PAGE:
More than 3 million couples in the UK choose to cohabit, rather than marry or enter a civil partnership and I am continually surprised by the number of people who still believe that the concept of 'common law husband and wife' exists and somehow provides them with legal rights and protection.

To be absolutely clear, there is no concept in England and Wales of the 'common law husband and wife', irrespective of whether you have children together or how long you have lived together. If you are not legally married, the law classifies you as cohabitants and the fact is, you are potentially at a significant disadvantage on separation or indeed when one of you dies, as compared with married couples or those in a civil partnership.

If you live together, rather than marrying or entering a civil partnership, you have:

  • No automatic rights to your partner's property on their death.
  • No automatic entitlement to inherit their estate, even if you have children together, unless there is a Will in place.
  • No tax reliefs and exemptions that spouses and civil partners enjoy, including pensions.

On death, as a cohabitant, if your partner has died without making a Will, the Intestacy Rules will apply. In essence this means that:

  1. If your partner had previously been married and had not divorced, and his/her estate was worth less than £250,000 the surviving spouse would inherit everything, even though they may have separated years before.
  2. If your partner had previously been married and had not divorced and they had no children but the estate was worth more than £250,000 the surviving spouse would inherit it all.
  3. If your partner had previously been married and had not divorced and the estate was worth more than £250,000 but they had children, then the first £250,000 plus personal possessions would go to the surviving spouse. The remainder of the estate would be divided in half, with half going straight to the surviving spouse and the other half being divided between surviving children.
  4. If your partner had not been married previously but had children, the children would inherit everything.
  5. If your partner had not been married and had no children, surviving relatives would inherit in the following order:
    1. Parents
    2. Brothers or sisters or their children (or children's children etc.)
    3. Half brothers or sisters or their children (or children's children)
    4. Grandparents
    5. Uncles or aunts (brothers and sisters of the whole blood of a parent) or their children (or children's children)
    6. Uncles or aunts (brothers and sisters of the half blood of a parent) or their children (or children's children etc.)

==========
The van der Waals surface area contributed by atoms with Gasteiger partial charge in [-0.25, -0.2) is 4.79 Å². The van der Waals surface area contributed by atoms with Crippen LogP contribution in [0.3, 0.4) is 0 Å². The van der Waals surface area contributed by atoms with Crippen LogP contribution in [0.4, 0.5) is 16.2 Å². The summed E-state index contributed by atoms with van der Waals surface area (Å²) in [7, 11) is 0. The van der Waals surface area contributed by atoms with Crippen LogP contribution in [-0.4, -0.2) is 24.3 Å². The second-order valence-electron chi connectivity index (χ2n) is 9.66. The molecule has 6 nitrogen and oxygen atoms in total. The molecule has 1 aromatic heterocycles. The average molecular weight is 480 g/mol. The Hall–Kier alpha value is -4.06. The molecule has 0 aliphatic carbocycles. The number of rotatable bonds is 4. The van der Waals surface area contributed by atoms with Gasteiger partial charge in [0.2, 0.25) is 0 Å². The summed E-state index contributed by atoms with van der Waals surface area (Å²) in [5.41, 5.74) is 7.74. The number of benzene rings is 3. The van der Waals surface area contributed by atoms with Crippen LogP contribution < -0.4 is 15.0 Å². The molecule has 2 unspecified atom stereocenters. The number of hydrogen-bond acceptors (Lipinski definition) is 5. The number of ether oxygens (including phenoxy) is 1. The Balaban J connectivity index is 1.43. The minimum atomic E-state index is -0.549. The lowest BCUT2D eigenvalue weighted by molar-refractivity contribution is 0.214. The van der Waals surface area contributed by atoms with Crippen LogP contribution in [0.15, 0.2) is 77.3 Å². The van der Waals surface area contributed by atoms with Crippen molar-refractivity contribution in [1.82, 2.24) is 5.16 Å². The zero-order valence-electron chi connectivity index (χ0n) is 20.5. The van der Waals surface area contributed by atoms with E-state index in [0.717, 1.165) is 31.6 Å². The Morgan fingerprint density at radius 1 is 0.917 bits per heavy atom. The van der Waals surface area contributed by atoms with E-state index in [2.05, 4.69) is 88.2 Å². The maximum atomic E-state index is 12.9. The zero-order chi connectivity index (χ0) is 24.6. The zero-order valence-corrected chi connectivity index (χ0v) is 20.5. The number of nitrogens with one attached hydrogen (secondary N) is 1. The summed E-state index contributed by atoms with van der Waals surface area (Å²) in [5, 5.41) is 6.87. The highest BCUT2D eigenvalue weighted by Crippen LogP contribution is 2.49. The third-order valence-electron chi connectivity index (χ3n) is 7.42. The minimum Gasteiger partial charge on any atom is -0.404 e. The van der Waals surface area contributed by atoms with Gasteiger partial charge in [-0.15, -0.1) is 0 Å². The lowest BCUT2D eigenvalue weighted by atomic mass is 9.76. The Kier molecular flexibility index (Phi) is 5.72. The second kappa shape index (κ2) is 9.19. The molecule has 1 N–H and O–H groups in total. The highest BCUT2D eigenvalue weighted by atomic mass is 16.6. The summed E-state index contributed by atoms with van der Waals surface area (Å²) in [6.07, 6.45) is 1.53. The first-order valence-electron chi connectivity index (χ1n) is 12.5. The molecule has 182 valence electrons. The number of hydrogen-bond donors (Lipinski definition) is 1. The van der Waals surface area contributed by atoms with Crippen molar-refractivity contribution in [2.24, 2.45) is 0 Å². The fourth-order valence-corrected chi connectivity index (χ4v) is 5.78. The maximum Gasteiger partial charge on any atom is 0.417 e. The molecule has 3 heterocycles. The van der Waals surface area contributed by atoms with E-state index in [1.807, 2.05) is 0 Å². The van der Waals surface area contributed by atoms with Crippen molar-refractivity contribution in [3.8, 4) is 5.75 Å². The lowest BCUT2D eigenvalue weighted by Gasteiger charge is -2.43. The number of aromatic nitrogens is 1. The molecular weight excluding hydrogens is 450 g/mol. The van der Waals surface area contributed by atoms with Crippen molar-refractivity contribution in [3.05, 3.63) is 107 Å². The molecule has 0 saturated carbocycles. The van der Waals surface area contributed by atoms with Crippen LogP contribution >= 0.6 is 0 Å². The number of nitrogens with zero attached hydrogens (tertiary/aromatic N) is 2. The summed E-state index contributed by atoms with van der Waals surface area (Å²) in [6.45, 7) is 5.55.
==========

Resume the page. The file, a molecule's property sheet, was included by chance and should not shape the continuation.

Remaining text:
What is clear is that the Intestacy Rules do not recognise unmarried 'common law' partners. So what should you do. Well, the starting point has got to be to ensure that you and your partner have up-to-date Wills, which reflect how you wish your estates to be distributed on your death. There is no substitute for ensuring these are regularly reviewed and updated, particularly on any change in circumstance. The other consideration is whether you should have a cohabitation agreement. These are increasingly common place and are a useful way to set out how your assets should be divided should you separate. The agreements can also record contributions made to the purchase of assets as well as set out who is responsible for paying what. Whilst cohabitation agreements may not be the most romantic thing in the world, they can save a lot of time, energy, cost and heartache should anything go wrong in the future.

A recent case which went before the Central London County Court on 16 February 2016 concerns a claim under the Inheritance (Provision for Family and Dependents) Act 1975 brought by cohabiting partner Joy Williams. The facts of the case are likely to be similar to many couples up and down the country.

Joy Williams and Norman Martin had lived together for 18 years, but Martin had failed to update his Will to reflect his relationship with Joy during that time. Martin had also never divorced his wife Maureen Martin, despite having been separated for many years.

Joy and Norman bought their three-bedroom house together in 2009 as tenants in common, which meant that his share of it was not automatically transferred to Joy when he died of a heart attack in 2012.

Under the terms of Norman's Will his estate passed to his wife. Accordingly, as she was at risk of losing her family home Joy made a claim against Norman's estate on the grounds that her security and future were in jeopardy.

Judge Nigel Gerald, found in favour of Joy and said the 'fair and reasonable result' was that she should 'retain an absolute interest' in the house she and Norman had shared in a 'loving and committed' relationship. The judge said it was 'quite plain' that Joy and Norman had in 'all material respects' lived as husband and wife in a way 'in which they expected to spend the rest of their lives'.

Maureen Martin, not only lost the case but was ordered to pay £100,000 in costs. She has however, indicated that she intends to appeal the decision.  

Whilst the law remains as it is, this case reinforces the need for cohabiting couples to plan for what would happen in the event that they should separate or one may person may die. Although Joy was successful in her claim, being embroiled in lengthy litigation is by no means the ideal way to resolve matters. Each case is very fact specific and this case certainly does not mean cohabiting couples will always be successful in the future.

There are plans for reform of the law in England and Wales, in the form of the Cohabitation Rights Bill which is currently progressing through parliament. If it is passed it will offer basic protection to long-term cohabitees. In the meantime, ensure you have a valid Will and consider entering into a Cohabitation Agreement to protect yourself should the worst happen.